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Assemblée nationale (National Assembly)

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Parliament name (generic / translated) Assemblée nationale / National Assembly
Structure of parliament Unicameral
Dates of election / renewal (from/to) 10 December 2000
Purpose of elections For the first time since Parliament was dissolved on 24 December 1999 following a coup-d'état elections were held for all seats in the National Assembly. General elections had previously been held in November 1995.
Five and a half million inhabitants of Côte d'Ivoire went to the polls on 10 December 2000 to elect the 225 members of the National Assembly.

The partisans of the former Prime Minister Alassane Ouattara barred from standing in the legislative elections after having been eliminated from the presidential election of 22 October 2000 urged voters to boycott the elections; in the north prefectures and constabulary stations were attacked. The Supreme Court had ruled that Mr. Ouattara was not able to provide sufficient proof that he was a citizen of the country. His detractors consider him to be a native of Burkina Faso.

All in all 978 candidates - including the RDR candidates whose names were not withdrawn from the official lists - vied for the 225 seats.

For the People's Front of Côte d'Ivoire (FPI) of President Gbagbo the primary objective was to show that it was not a minority party as some were claiming. For the former party in power the Democratic Party of Côte d'Ivoire (PDCI) split by the coup d'état of December 1999 and by the ten months of transition it was the first stage on the road back to power.

The vote took place in the absence of the major international organisations. The United Nations the Organization of African Unity (OAS) and the European Union all failed to send observers after Mr. Outtara's candidature was rejected.

The country's religious leaders - with the Moslems in the forefront joined for the first time by representatives of the Roman Catholic church - called two days prior to the elections for a return to civil harmony.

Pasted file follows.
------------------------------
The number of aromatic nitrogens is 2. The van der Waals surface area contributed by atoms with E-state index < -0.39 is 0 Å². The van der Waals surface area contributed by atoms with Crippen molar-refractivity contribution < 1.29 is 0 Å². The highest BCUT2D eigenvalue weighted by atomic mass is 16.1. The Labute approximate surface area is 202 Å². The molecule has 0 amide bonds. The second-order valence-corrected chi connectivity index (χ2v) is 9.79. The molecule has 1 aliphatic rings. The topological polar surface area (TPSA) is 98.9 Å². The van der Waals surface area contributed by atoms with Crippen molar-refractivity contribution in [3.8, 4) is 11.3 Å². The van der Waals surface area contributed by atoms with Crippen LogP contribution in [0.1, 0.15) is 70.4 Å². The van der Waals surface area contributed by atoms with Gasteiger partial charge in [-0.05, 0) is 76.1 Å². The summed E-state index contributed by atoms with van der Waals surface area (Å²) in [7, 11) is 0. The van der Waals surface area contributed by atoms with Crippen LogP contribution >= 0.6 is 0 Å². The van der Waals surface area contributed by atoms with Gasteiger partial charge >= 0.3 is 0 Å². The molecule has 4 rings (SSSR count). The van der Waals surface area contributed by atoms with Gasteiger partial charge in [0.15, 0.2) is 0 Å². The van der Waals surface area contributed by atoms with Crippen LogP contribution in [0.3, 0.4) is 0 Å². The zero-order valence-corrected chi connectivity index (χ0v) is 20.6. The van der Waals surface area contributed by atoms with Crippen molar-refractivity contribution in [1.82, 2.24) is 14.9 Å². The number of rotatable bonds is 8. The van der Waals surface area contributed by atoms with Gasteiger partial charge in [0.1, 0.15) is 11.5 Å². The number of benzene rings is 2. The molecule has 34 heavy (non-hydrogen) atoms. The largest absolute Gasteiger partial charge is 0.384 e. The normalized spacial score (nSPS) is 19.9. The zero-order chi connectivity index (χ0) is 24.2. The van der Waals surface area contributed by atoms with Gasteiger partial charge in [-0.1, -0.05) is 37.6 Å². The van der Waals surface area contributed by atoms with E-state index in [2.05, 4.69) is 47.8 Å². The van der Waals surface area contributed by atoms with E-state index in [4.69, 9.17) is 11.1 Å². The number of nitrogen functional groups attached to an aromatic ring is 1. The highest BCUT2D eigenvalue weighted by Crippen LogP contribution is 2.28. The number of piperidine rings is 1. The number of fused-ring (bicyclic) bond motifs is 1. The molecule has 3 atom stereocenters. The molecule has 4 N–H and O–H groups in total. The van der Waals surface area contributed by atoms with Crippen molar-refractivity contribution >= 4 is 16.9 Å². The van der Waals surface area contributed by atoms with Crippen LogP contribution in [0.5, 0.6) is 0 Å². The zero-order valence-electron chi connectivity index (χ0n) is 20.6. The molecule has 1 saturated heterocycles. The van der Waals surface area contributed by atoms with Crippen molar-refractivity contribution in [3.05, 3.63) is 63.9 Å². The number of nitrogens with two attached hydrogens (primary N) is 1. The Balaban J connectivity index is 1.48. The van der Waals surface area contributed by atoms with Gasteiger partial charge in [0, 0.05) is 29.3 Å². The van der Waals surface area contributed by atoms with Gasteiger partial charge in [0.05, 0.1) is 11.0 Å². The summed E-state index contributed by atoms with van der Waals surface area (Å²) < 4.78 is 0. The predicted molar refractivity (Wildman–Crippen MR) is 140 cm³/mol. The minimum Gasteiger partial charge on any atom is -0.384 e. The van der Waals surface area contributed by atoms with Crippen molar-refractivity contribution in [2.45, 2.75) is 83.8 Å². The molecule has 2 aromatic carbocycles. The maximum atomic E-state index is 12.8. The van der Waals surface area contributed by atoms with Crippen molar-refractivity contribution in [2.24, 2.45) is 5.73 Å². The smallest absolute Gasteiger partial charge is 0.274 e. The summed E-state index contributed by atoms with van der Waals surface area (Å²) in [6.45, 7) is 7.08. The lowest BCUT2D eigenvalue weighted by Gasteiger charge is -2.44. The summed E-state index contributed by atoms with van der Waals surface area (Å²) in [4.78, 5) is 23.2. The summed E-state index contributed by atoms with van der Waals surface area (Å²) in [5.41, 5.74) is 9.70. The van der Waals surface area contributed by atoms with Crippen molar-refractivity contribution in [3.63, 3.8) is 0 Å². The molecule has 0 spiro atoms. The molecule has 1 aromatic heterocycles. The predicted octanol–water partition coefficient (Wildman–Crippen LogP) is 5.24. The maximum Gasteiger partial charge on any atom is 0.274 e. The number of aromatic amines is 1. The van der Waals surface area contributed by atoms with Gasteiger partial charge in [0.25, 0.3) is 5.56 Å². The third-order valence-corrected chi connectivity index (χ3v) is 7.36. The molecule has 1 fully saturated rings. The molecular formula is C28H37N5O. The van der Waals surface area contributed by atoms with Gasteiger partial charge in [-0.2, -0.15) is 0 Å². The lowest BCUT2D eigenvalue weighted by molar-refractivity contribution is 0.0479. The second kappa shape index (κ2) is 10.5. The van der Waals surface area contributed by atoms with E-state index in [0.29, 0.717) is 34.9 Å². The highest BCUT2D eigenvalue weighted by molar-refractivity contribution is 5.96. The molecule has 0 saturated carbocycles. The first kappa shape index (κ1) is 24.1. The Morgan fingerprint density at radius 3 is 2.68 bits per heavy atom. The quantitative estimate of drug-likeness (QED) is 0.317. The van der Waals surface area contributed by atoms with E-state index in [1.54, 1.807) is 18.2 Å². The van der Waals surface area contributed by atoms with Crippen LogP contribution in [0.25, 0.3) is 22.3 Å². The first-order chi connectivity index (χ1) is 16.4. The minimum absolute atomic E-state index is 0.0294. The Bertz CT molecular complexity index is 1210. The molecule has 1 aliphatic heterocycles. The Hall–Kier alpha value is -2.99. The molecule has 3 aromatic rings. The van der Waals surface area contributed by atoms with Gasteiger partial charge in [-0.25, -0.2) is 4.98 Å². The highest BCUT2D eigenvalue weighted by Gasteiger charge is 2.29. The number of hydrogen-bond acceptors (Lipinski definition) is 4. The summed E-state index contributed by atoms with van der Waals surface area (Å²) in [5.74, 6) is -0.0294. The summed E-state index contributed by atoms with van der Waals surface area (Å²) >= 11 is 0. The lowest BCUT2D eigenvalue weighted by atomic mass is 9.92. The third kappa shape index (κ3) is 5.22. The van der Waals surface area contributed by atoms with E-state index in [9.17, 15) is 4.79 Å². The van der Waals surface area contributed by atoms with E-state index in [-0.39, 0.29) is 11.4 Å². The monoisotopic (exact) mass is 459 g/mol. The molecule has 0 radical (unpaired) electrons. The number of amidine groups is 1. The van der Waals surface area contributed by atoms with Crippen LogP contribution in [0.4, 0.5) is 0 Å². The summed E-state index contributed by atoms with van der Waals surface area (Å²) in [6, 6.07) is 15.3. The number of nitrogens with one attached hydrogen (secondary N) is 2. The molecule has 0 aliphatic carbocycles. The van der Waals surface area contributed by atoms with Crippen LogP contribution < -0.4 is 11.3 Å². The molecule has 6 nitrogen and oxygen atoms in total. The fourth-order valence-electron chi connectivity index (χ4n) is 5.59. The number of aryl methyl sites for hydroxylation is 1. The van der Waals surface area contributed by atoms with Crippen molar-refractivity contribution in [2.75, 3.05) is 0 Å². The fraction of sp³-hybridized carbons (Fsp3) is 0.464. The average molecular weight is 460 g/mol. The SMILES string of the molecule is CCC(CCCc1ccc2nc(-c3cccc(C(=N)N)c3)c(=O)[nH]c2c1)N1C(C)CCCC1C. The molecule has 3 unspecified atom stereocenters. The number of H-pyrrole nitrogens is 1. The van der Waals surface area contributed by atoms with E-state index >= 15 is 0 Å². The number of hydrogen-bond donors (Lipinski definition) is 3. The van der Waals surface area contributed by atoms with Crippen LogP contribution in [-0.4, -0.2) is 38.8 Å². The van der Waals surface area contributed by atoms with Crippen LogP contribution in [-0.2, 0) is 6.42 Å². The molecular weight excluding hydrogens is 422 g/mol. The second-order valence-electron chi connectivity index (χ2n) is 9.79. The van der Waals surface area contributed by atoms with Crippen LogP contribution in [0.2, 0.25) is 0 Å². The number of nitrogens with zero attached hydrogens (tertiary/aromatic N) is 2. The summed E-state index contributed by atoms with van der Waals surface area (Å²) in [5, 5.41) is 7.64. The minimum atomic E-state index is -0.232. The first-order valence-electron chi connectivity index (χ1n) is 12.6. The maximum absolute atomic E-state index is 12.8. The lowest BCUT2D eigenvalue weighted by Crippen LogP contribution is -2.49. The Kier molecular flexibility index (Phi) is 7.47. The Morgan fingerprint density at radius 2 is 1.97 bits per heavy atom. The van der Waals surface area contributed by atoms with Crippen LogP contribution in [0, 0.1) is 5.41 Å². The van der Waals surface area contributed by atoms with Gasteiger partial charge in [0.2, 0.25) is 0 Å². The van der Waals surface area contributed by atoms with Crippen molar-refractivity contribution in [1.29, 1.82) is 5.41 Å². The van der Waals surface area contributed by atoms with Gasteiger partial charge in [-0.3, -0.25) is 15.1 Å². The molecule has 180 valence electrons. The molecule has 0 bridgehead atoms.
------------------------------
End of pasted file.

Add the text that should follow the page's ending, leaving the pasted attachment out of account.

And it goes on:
Election day was calm and despite all expectations voting went smoothly throughout the country except in the north where elections could only be held in four of the 32 electoral districts. In several polling booths in the north election equipment was burnt and many election officials were subjected to intimidation. In the south voting was not disrupted by any such incidents but turnout was low at some 34%.

Initial results proclaimed by the National Election Commission showed that the FPI had made inroads at the expense of the PDCI which had dominated the previous Assembly dissolved following the coup d'état of December 1999. The FPI won 96 seats as against 79 for the PDCI. Sixteen independent candidates were elected along with four militants from the Workers' Party of Côte d'Ivoire (PTI) one from the Democratic Union of Côte d'Ivoire one from the Movement of Forces for the Future (MFA) and one from the RDR who is not recognized by the party leadership.

Twenty-six seats in electoral districts in the north were filled in the second round held on 14 January 2001. The RDR once again urged voters to boycott these by-elections. The second round which was calm was closely supervised. The by-elections which were maintained by President Gbagbo in a climate of tension one week after an attempted coup were marked by a very high abstention rate (near 87%).

By the end of the second round the PDCI had picked up 15 more seats. Five independents were elected together with four RDR candidates. The FDI did not win any seats. Voting in the district of Kong (two MPs) the electoral stronghold of the Ouattara family had to be postponed once again.

On 22 January 2001 the inaugural legislative session was held in the presence of all MPs-elect except the five RDR deputies. Mr. Mamadou Koulibaly Ministry of the Economy and Finance and spokesman for the outgoing government was elected President of the National Assembly.
Voter turnout
Round no 110 December 2000
Number of registered electors
Blank or invalid ballot papers
Valid votes
1'740'240 (31.54%)
Distribution of seats
Round no 1
Political Group Total
Democratic Party of Côte d'Ivoire (PDCI) - African Democratic Rally (RDA) 98
Ivorian Popular Front (FPI) 96
Union for Democracy and Peace in Côte d'Ivoire (UDPCI) 14
Rally of Republicans (RDR) 5
Ivorian Labour Party (PIT) 4
Independents 4
Movement of Forces of the Future (MFA) 1
Union of Democrats of Cote d'Ivoire (UDCI) 1
Distribution of seats according to sex
Percent of women
Distribution of seats according to age
Distribution of seats according to profession
Panafrican News Agency
National Assembly (01.01.2008)

The current parliamentary term was due to end on 10 December 2005 but was extended by presidential decree.

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